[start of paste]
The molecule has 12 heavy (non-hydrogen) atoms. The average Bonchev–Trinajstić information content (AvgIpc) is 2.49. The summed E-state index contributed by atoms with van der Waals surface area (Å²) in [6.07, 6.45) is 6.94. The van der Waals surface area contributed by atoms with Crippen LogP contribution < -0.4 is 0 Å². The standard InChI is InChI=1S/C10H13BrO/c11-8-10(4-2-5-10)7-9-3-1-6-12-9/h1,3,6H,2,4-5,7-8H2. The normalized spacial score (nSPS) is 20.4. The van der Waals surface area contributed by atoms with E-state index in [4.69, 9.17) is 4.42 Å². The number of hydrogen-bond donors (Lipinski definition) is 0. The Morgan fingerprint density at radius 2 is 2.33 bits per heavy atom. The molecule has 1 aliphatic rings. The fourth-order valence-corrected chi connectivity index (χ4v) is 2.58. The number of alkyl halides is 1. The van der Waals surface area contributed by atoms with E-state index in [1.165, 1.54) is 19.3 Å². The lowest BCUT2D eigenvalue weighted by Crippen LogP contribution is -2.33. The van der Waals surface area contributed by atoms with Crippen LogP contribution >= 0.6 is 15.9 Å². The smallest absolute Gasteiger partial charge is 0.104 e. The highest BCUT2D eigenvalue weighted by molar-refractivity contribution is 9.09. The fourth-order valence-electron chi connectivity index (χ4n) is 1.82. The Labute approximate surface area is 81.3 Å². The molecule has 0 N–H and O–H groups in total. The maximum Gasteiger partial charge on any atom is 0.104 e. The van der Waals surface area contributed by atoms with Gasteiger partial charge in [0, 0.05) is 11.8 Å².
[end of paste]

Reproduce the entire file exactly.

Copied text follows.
The molecule has 12 heavy (non-hydrogen) atoms. The average Bonchev–Trinajstić information content (AvgIpc) is 2.49. The summed E-state index contributed by atoms with van der Waals surface area (Å²) in [6.07, 6.45) is 6.94. The van der Waals surface area contributed by atoms with Crippen LogP contribution < -0.4 is 0 Å². The standard InChI is InChI=1S/C10H13BrO/c11-8-10(4-2-5-10)7-9-3-1-6-12-9/h1,3,6H,2,4-5,7-8H2. The normalized spacial score (nSPS) is 20.4. The van der Waals surface area contributed by atoms with E-state index in [4.69, 9.17) is 4.42 Å². The number of hydrogen-bond donors (Lipinski definition) is 0. The Morgan fingerprint density at radius 2 is 2.33 bits per heavy atom. The molecule has 1 aliphatic rings. The fourth-order valence-corrected chi connectivity index (χ4v) is 2.58. The number of alkyl halides is 1. The van der Waals surface area contributed by atoms with E-state index in [1.165, 1.54) is 19.3 Å². The lowest BCUT2D eigenvalue weighted by Crippen LogP contribution is -2.33. The van der Waals surface area contributed by atoms with Crippen LogP contribution >= 0.6 is 15.9 Å². The smallest absolute Gasteiger partial charge is 0.104 e. The highest BCUT2D eigenvalue weighted by molar-refractivity contribution is 9.09. The fourth-order valence-electron chi connectivity index (χ4n) is 1.82. The Labute approximate surface area is 81.3 Å². The molecule has 0 N–H and O–H groups in total. The maximum Gasteiger partial charge on any atom is 0.104 e. The van der Waals surface area contributed by atoms with Gasteiger partial charge in [0, 0.05) is 11.8 Å².